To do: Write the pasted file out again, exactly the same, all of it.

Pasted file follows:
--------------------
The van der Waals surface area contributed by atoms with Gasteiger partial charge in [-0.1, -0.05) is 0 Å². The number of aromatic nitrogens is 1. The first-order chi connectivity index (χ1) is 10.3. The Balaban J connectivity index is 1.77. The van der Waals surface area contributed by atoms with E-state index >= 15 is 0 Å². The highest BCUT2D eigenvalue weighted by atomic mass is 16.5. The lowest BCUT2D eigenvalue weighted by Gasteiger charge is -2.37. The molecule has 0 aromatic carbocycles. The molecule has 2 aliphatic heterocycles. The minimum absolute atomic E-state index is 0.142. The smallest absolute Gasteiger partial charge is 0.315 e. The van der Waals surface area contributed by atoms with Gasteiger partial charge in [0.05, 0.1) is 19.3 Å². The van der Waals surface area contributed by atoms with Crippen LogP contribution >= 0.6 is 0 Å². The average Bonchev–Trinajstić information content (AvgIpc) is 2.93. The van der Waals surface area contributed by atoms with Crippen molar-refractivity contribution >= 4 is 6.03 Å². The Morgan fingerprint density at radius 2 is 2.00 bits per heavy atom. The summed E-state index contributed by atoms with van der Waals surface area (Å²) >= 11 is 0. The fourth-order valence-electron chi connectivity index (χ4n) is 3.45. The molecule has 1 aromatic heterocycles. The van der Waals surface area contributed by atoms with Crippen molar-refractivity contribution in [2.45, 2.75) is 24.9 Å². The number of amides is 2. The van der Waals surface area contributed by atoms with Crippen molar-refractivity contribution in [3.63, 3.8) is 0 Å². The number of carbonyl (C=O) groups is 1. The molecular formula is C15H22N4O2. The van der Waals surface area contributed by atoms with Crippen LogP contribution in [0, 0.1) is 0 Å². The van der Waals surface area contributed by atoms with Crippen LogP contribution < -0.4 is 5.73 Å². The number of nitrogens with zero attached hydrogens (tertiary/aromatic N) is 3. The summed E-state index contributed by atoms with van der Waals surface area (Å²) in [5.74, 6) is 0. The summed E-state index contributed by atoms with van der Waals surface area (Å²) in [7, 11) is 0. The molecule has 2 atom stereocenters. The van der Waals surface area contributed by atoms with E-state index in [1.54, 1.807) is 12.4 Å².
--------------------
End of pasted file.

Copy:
The van der Waals surface area contributed by atoms with Gasteiger partial charge in [-0.1, -0.05) is 0 Å². The number of aromatic nitrogens is 1. The first-order chi connectivity index (χ1) is 10.3. The Balaban J connectivity index is 1.77. The van der Waals surface area contributed by atoms with E-state index >= 15 is 0 Å². The highest BCUT2D eigenvalue weighted by atomic mass is 16.5. The lowest BCUT2D eigenvalue weighted by Gasteiger charge is -2.37. The molecule has 0 aromatic carbocycles. The molecule has 2 aliphatic heterocycles. The minimum absolute atomic E-state index is 0.142. The smallest absolute Gasteiger partial charge is 0.315 e. The van der Waals surface area contributed by atoms with Gasteiger partial charge in [0.05, 0.1) is 19.3 Å². The van der Waals surface area contributed by atoms with Crippen LogP contribution >= 0.6 is 0 Å². The average Bonchev–Trinajstić information content (AvgIpc) is 2.93. The van der Waals surface area contributed by atoms with Crippen molar-refractivity contribution >= 4 is 6.03 Å². The Morgan fingerprint density at radius 2 is 2.00 bits per heavy atom. The summed E-state index contributed by atoms with van der Waals surface area (Å²) >= 11 is 0. The fourth-order valence-electron chi connectivity index (χ4n) is 3.45. The molecule has 1 aromatic heterocycles. The van der Waals surface area contributed by atoms with Crippen molar-refractivity contribution in [2.45, 2.75) is 24.9 Å². The number of amides is 2. The van der Waals surface area contributed by atoms with Crippen molar-refractivity contribution in [3.63, 3.8) is 0 Å². The number of carbonyl (C=O) groups is 1. The molecular formula is C15H22N4O2. The van der Waals surface area contributed by atoms with Crippen LogP contribution in [0, 0.1) is 0 Å². The van der Waals surface area contributed by atoms with Crippen LogP contribution < -0.4 is 5.73 Å². The number of nitrogens with zero attached hydrogens (tertiary/aromatic N) is 3. The summed E-state index contributed by atoms with van der Waals surface area (Å²) in [5.74, 6) is 0. The summed E-state index contributed by atoms with van der Waals surface area (Å²) in [7, 11) is 0. The molecule has 2 atom stereocenters. The van der Waals surface area contributed by atoms with E-state index in [1.54, 1.807) is 12.4 Å².